Friday, April 15, 2011

   More on Biological Slumming and Discursive Strategies

(Wastelands)…have very high diversity (and) large connected vacant sites are particularly outstanding habitats, ranging from pioneer stages, in heavily disturbed areas, to pre-forest stages in others.

- Herbert Sukopp, Development of flora and fauna in urban areas (1987)

A scientific mode of engagement with wasteland ecosystems holds the potential for a more objective and neutral narrative of marginal nature. However, we who study these fortuitous habitats are familiar with Mabey’s ambivalence about his attraction to this marginal nature which he labels “biological slumming.” This lifeworld is subject to a range of interpretive ecological readings: a weedland community of inappropriate nature, a cosmopolitan community of uniquely adapted ruderal organisms, or an invading force of alien species destroying the integrity of our homeland. There is some truth in each view, but all are influenced by cultural perceptions of good and bad nature. Thus, the assessment of the ecological standing of wasteland ecosystems is necessarily both scientific and cultural.

 Wasteland ecology, also, requires addressing the question of nonhuman agency. The lifeworlds of wastelands and margins are coproductions of humans and nonhumans. They are the actualization of what David Harvey called a “socioecological project,” which result in a commingling of the proper and improper – social activities, natures, and agents. Urban waste spaces are filled with life through the agency of non-humans taking advantage of the open habitat and human neglect. These ruderal species claim the wastelands and thrive.

Harvey noted the need for, “discursive strategies that allow us to talk freely about the production of nature…in which it’s not simply the social that’s the activating unit but also, scallops and mice and all the rest of them.”[1]  Here in the wasteland is the context of “all the rest of them,” from nematodes to mice, from cryptogamic crust to ailanthus trees, whose collaboration in harsh environments produces marginal nature.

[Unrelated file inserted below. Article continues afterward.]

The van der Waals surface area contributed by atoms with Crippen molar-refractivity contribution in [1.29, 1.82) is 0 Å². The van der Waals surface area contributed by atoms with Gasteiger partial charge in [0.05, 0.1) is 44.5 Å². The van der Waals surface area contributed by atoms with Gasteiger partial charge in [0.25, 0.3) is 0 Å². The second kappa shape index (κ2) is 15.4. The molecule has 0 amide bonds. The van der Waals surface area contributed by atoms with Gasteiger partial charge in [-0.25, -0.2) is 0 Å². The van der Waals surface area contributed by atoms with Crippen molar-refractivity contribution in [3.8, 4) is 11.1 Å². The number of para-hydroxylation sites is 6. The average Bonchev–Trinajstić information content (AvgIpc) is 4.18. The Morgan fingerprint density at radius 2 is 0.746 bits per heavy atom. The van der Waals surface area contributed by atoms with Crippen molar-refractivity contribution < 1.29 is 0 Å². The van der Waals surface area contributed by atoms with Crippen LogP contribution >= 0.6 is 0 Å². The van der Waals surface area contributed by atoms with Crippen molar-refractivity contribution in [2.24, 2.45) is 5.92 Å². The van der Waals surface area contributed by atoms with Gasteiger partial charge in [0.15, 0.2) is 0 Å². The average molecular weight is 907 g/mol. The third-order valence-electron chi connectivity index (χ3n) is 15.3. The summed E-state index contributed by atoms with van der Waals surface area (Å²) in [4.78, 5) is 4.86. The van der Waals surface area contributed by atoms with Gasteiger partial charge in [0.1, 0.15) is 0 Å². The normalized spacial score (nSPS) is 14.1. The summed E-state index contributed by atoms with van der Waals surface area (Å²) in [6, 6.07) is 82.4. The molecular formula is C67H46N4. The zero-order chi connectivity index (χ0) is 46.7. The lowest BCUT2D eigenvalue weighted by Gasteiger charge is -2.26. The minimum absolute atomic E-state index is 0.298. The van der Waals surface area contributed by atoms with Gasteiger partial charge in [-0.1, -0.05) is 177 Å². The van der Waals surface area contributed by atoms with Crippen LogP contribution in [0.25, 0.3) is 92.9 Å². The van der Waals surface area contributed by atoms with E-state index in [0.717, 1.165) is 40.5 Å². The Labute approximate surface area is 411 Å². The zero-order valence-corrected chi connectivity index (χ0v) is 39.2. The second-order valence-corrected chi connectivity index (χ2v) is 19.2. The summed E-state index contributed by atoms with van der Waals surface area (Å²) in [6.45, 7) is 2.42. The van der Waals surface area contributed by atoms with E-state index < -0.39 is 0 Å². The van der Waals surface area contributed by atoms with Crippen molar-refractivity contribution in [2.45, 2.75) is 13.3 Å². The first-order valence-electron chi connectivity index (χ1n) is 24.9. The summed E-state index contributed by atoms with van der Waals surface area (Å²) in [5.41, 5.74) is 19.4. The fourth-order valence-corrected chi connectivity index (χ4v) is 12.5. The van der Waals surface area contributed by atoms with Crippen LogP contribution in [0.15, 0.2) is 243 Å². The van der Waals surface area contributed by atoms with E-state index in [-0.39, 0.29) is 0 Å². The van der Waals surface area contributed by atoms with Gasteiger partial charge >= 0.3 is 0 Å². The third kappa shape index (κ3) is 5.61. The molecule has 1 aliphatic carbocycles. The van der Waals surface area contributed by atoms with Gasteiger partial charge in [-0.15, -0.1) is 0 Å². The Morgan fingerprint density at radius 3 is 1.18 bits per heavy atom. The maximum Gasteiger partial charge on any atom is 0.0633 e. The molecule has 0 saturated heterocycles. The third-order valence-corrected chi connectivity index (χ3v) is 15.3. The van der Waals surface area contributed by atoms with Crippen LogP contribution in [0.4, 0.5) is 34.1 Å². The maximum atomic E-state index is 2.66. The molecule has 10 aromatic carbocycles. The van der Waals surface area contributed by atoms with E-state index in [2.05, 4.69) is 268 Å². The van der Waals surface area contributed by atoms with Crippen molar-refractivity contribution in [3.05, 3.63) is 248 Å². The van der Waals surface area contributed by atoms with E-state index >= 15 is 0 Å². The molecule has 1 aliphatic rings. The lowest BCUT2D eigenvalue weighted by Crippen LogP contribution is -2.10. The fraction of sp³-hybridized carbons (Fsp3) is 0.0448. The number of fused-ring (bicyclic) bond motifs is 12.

It takes a relocated Texas songwriter to offer a discursive strategy for talking about urban wildlife.  He imagines the thoughts of Pale Male, the red-tailed hawk who nests on the edge of Central Park in New York...
Pale Male the famous redtail hawk

Performs wingstands high above midtown Manhattan
Circles around for one last pass over the park
Got his eye on a fat squirrel down there and a couple of pigeons
They got no place to run they got no place to hide
But Pale Male he’s cool, see ‘cause his breakfast ain’t goin’ nowhere
So he does a loop t loop for the tourists and the six o’clock news
Got him a penthouse view from the tip-top of the food chain, boys
He looks up and down on fifth avenue and says “God I love this town”
But life goes on down here below
And all us mortals struggle so

We laugh and cry
And live and die
That’s how it goes
For all we know
Down here below

Pale male swimmin’ in the air
Looks like he’s in heaven up there
People sufferin’ everywhere
But he don’t care
But life goes on down here below
And all us mortals, struggle so
We laugh and cry
- Steve Earle

This kind of ironic perspective on urban wildlife, with a bird more at home in the city than the suffering humans down below, suggests the possibilities for reinterpreting narratives of nonhuman agency from the vantage point of city margins as habitat.  We can imagine Pale Male as an agent making his way through the city picking off squirrels and courting and nesting while New Yorkers line up below to watch.  He is an active subject intentionally using the city, rather than simply a passive object shuttled about in flows of urban metabolism. The mobility of urban wildlife like birds and large mammals allows them to exploit the entire city as habitat, but many come home to the wastelands as part of the marginal community.  
The agency of marginal nature is a more collective undertaking, a gathering of nonhumans in a collaborative project to make home in a particular place in the city. The less mobile members of marginal nature do not have the ability to elude the human interventions of restorationists or environmental managers, and so they take advantage of more discrete opportunities like high alkalinity of soil which some flora and fauna tolerate better than others.  Soon the community has begun to gather and the coproduction of marginal nature has begun.  

[1] “Nature, politics, and possibilities: a debate and discussion with David Harvey and Donna Haraway”, Environment and Planning D: Society and Space 1995, Volume 13, p. 515.

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